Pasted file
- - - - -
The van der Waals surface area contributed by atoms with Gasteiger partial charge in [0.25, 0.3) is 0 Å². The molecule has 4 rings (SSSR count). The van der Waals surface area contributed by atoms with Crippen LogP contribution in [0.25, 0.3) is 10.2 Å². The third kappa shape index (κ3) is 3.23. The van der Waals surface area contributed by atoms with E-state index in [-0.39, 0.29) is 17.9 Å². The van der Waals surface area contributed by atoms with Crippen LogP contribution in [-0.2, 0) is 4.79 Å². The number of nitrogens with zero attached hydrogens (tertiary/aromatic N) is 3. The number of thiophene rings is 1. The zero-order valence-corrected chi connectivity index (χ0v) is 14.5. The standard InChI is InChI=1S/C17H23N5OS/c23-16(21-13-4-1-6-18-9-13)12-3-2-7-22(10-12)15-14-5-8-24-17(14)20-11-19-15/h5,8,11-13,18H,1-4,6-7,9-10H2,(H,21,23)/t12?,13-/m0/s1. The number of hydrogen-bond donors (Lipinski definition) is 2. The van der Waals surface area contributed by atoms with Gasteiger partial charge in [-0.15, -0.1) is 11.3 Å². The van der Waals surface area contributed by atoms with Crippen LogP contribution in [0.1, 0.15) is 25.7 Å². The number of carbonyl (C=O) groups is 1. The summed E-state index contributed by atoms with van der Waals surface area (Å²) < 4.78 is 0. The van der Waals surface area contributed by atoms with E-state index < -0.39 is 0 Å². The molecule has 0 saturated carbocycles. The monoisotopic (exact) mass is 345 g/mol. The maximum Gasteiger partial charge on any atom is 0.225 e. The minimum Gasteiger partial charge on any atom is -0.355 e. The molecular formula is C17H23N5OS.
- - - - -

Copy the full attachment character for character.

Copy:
The van der Waals surface area contributed by atoms with Gasteiger partial charge in [0.25, 0.3) is 0 Å². The molecule has 4 rings (SSSR count). The van der Waals surface area contributed by atoms with Crippen LogP contribution in [0.25, 0.3) is 10.2 Å². The third kappa shape index (κ3) is 3.23. The van der Waals surface area contributed by atoms with E-state index in [-0.39, 0.29) is 17.9 Å². The van der Waals surface area contributed by atoms with Crippen LogP contribution in [-0.2, 0) is 4.79 Å². The number of nitrogens with zero attached hydrogens (tertiary/aromatic N) is 3. The number of thiophene rings is 1. The zero-order valence-corrected chi connectivity index (χ0v) is 14.5. The standard InChI is InChI=1S/C17H23N5OS/c23-16(21-13-4-1-6-18-9-13)12-3-2-7-22(10-12)15-14-5-8-24-17(14)20-11-19-15/h5,8,11-13,18H,1-4,6-7,9-10H2,(H,21,23)/t12?,13-/m0/s1. The number of hydrogen-bond donors (Lipinski definition) is 2. The van der Waals surface area contributed by atoms with Gasteiger partial charge in [-0.15, -0.1) is 11.3 Å². The van der Waals surface area contributed by atoms with Crippen LogP contribution in [0.1, 0.15) is 25.7 Å². The number of carbonyl (C=O) groups is 1. The summed E-state index contributed by atoms with van der Waals surface area (Å²) < 4.78 is 0. The van der Waals surface area contributed by atoms with E-state index < -0.39 is 0 Å². The molecule has 0 saturated carbocycles. The monoisotopic (exact) mass is 345 g/mol. The maximum Gasteiger partial charge on any atom is 0.225 e. The minimum Gasteiger partial charge on any atom is -0.355 e. The molecular formula is C17H23N5OS.